(CN) - A Nicaraguan woman must be given the chance to confront her ex-husband, who claimed she paid him $1,000 to marry him for immigration benefits, the 7th Circuit ruled. "The best way to find out whether a subpoena will work is to issue one," Chief Judge Frank Easterbrook wrote.
Manuela Malave faced deportation after her ex-husband, Jose Antonio Malave Cruz, told authorities that she had paid him to enter into a sham wedding.
When interviewed in 1997, Jose signed a statement asserting that "Manuela Gaula gave me $1,000 to marry her so she could get her green card."
Manuela denied this, but has been unable to locate Jose since the interview took place.
She claimed she was never given the chance to cross-examine Jose about the statements. The immigration judge "stated that a subpoena would be futile, because if Manuela had not found Jose in the last 10 years, she never would," according to the federal appeals court in Chicago.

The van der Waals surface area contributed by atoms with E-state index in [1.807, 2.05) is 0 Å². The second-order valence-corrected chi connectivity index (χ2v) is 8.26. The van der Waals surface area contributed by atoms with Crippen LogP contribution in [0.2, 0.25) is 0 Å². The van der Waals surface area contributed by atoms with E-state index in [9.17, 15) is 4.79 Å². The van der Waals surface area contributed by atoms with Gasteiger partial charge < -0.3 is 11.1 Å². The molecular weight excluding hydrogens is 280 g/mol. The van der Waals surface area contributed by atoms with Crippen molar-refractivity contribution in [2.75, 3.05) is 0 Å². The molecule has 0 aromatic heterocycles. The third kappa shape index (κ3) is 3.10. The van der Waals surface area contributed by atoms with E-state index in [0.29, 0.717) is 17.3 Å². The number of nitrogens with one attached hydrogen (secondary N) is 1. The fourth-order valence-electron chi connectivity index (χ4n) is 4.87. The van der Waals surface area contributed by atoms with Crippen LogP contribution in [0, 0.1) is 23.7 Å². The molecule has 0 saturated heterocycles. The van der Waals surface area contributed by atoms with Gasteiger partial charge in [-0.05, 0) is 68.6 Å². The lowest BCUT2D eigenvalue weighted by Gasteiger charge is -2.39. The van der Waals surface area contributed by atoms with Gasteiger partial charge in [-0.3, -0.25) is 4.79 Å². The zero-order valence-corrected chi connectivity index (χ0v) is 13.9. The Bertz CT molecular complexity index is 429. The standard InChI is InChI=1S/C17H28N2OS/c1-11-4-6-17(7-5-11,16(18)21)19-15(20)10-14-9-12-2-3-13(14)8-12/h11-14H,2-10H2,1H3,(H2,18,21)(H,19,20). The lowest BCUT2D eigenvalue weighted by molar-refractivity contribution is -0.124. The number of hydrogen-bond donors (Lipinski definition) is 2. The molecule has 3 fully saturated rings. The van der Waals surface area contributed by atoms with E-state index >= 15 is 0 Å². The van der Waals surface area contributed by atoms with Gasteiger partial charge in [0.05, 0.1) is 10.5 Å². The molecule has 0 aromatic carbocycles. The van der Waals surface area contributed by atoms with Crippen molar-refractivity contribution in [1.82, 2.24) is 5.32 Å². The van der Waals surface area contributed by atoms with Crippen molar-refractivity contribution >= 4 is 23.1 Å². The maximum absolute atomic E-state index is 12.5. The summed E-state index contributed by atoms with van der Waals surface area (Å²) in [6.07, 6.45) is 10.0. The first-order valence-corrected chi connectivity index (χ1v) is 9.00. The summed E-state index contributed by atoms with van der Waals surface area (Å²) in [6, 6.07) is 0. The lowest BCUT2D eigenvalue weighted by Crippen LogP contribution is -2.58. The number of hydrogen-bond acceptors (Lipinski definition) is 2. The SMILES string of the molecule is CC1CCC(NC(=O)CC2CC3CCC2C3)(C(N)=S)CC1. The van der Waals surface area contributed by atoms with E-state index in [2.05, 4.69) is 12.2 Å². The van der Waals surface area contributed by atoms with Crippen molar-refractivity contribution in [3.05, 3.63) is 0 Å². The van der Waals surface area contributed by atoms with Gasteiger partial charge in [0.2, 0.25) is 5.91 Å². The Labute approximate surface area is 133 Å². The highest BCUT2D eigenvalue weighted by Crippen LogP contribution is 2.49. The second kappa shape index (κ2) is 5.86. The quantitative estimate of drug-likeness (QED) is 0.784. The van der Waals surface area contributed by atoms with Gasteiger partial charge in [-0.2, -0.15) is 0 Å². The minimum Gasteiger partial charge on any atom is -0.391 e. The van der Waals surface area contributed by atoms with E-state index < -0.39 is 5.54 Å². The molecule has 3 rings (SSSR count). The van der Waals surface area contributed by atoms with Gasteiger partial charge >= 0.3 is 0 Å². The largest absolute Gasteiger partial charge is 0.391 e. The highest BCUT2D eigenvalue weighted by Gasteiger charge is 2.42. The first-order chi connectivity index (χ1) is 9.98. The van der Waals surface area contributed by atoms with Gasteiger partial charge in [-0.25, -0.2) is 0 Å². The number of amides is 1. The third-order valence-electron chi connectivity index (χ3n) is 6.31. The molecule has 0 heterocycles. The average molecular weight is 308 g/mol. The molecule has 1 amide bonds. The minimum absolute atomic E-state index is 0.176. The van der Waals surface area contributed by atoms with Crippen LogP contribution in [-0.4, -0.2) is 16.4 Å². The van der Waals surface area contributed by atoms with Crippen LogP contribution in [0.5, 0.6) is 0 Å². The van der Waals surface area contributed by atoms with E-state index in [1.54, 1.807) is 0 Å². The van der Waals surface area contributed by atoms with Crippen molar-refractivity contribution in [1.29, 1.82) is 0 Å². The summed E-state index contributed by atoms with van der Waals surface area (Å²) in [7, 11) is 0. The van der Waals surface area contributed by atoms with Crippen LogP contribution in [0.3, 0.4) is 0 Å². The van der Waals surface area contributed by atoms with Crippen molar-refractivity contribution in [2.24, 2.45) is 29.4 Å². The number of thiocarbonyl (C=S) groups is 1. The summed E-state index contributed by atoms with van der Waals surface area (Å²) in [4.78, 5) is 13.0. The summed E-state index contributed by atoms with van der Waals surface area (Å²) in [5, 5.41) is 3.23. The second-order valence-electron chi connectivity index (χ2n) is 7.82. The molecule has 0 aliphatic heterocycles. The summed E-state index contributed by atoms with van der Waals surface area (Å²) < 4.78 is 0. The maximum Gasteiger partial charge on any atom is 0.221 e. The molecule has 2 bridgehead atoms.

"That's not a good reason," Easterbrook wrote.
"A prediction that a person can't be found, or that cross-examination won't be fruitful, is a poor reason to deny a litigant the statutory entitlement to cross-examine adverse witnesses," he said. "The best way to find out whether a subpoena will work is to issue one."
The court granted Manuela's petition for review and sent the case back to the immigration agency.